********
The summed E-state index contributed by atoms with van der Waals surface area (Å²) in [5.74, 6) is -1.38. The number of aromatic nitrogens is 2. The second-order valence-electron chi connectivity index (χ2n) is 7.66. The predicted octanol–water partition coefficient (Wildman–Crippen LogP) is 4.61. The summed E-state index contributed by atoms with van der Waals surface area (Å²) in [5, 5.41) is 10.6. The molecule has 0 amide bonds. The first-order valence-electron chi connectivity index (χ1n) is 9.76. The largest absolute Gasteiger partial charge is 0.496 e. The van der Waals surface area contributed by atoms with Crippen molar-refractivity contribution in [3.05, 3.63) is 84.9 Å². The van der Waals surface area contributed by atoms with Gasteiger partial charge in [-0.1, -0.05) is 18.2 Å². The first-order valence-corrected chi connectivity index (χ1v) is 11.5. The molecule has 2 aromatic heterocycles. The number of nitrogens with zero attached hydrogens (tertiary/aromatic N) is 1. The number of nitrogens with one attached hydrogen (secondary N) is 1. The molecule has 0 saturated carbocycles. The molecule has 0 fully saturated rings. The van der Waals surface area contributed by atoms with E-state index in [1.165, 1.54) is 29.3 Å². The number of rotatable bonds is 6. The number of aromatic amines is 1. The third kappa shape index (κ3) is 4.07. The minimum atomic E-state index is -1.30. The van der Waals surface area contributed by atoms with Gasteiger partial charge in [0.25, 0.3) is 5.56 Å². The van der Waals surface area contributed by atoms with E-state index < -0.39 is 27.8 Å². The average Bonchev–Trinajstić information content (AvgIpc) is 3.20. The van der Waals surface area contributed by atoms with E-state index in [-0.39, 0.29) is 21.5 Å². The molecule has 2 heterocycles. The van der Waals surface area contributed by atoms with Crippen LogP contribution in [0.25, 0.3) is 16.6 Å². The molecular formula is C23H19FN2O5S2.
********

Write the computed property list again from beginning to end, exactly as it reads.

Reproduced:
The summed E-state index contributed by atoms with van der Waals surface area (Å²) in [5.74, 6) is -1.38. The number of aromatic nitrogens is 2. The second-order valence-electron chi connectivity index (χ2n) is 7.66. The predicted octanol–water partition coefficient (Wildman–Crippen LogP) is 4.61. The summed E-state index contributed by atoms with van der Waals surface area (Å²) in [5, 5.41) is 10.6. The molecule has 0 amide bonds. The first-order valence-electron chi connectivity index (χ1n) is 9.76. The largest absolute Gasteiger partial charge is 0.496 e. The van der Waals surface area contributed by atoms with Crippen molar-refractivity contribution in [3.05, 3.63) is 84.9 Å². The van der Waals surface area contributed by atoms with Gasteiger partial charge in [-0.1, -0.05) is 18.2 Å². The first-order valence-corrected chi connectivity index (χ1v) is 11.5. The molecule has 2 aromatic heterocycles. The number of nitrogens with zero attached hydrogens (tertiary/aromatic N) is 1. The number of nitrogens with one attached hydrogen (secondary N) is 1. The molecule has 0 saturated carbocycles. The molecule has 0 fully saturated rings. The van der Waals surface area contributed by atoms with E-state index in [1.165, 1.54) is 29.3 Å². The number of rotatable bonds is 6. The number of aromatic amines is 1. The third kappa shape index (κ3) is 4.07. The minimum atomic E-state index is -1.30. The van der Waals surface area contributed by atoms with Gasteiger partial charge in [0.25, 0.3) is 5.56 Å². The van der Waals surface area contributed by atoms with E-state index < -0.39 is 27.8 Å². The average Bonchev–Trinajstić information content (AvgIpc) is 3.20. The van der Waals surface area contributed by atoms with E-state index in [-0.39, 0.29) is 21.5 Å². The molecule has 2 heterocycles. The van der Waals surface area contributed by atoms with Crippen LogP contribution in [0.25, 0.3) is 16.6 Å². The molecular formula is C23H19FN2O5S2.